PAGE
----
• Dealing with duplicate custom element names. A custom element can only be defined once. This means that if a component imports a different version, this will go haywire. Home Assistant has it’s own specialized operating system which ships with it’s own control panel on it’s own release cycle. We were unable to make any guarantees on version compatibility, and after one time too many of breaking our users UI, we sat down and solved it: we are running the control panel in an iframe so that the custom elements are isolated from the parents page.

    We also offer this functionality as an extension point for developers. Via the custom panel integration they can build their own panel with optional iframe isolation. The other use case we found for iframe isolation was for React. This web framework is popular but does not work in ShadowDOM. By isolating it in an iframe, we were able to solve this too (example code).

  • Moving away from trying to put everything in Webpack. When the project moved from HTML imports to JS imports, we switched to WebPack as our bundler of choice. We got a little too excited and did everything in WebPack, including generating HTML. Since we have two builds of our frontend, we actually have two WebPack builds. By putting everything in WebPack, we made it impossible to create files that could refer to the hashed filenames of both the modern and ES5 version of our builds. It’s our goal to minimize WebPack’s duties to transpiling TypeScript, bundling the files and minification. By reducing the responsibilities, it will be easier for us to try out other bundlers. I am looking forward to experiment with Rollup + Closure Compiler plugin.

  • Use dynamic imports in our modern JavaScript build. WebPack only has a single output mode for bundled builds, which uses their own dependency injection system at runtime. If we can switch to Rollup, we should be able to leverage dynamic imports, which are built into browsers.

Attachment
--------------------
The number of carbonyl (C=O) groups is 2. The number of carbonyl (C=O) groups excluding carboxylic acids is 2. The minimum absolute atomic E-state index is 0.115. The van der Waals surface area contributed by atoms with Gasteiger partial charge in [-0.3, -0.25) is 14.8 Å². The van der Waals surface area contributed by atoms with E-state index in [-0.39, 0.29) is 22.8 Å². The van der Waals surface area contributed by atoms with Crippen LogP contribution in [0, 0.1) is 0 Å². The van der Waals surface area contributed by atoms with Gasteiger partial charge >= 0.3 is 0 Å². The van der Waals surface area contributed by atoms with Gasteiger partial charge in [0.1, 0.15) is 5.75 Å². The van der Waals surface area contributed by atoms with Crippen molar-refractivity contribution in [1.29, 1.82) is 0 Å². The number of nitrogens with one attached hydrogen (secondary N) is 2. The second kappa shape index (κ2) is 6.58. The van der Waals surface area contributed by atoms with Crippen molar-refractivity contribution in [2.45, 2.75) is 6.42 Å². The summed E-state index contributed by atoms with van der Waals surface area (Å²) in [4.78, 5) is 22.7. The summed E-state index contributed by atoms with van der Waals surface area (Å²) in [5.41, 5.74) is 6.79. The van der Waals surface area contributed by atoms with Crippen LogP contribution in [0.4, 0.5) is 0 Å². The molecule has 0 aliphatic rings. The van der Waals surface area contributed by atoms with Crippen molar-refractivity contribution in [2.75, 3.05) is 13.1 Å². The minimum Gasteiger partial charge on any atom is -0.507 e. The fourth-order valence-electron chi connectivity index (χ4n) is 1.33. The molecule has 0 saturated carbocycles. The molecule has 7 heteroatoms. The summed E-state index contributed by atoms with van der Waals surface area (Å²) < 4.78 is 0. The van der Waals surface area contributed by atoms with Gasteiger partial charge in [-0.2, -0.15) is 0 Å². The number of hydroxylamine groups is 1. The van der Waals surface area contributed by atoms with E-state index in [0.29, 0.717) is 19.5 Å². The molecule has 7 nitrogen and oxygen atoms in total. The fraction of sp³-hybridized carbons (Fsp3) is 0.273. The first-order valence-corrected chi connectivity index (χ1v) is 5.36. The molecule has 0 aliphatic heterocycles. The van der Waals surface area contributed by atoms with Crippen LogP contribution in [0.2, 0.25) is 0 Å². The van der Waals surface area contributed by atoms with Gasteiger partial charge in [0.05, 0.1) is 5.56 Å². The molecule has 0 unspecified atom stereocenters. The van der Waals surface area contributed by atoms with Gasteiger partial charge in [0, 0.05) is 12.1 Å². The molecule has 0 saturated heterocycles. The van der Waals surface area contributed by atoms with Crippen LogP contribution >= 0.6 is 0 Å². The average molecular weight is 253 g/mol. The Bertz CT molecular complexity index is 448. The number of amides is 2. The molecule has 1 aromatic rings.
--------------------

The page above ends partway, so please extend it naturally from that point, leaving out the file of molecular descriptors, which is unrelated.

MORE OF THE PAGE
• Removing Polymer from main bundle. The first version of the UI was built with the Polymer web framework and the Paper elements, a set of material design components built using Polymer. We still have some core UI code that relies on Polymer, which means that it’s still part of the initial UI bundle. That means that currently both Polymer and Lit Element are part of our initial bundle, bloating this bundle unnecessarily.

  • Translating all the strings. We still ship text that is not translated yet. Home Assistant is used in homes by all demographics. It is important that users can use the UI in a language that they understand. On top of that, we have made great strides with RTL support recently and most is covered, but there are still places where this can be improved too.

  • Decentralize all the things. One of my key takeaways from Malte Ubl’s post about designing big JavaScript applications is to avoid central configuration. Central configuration will just keep growing as the application grows, and if that is part of the main bundle, you will ship unnecessary things. This currently manifests itself in two places in our code: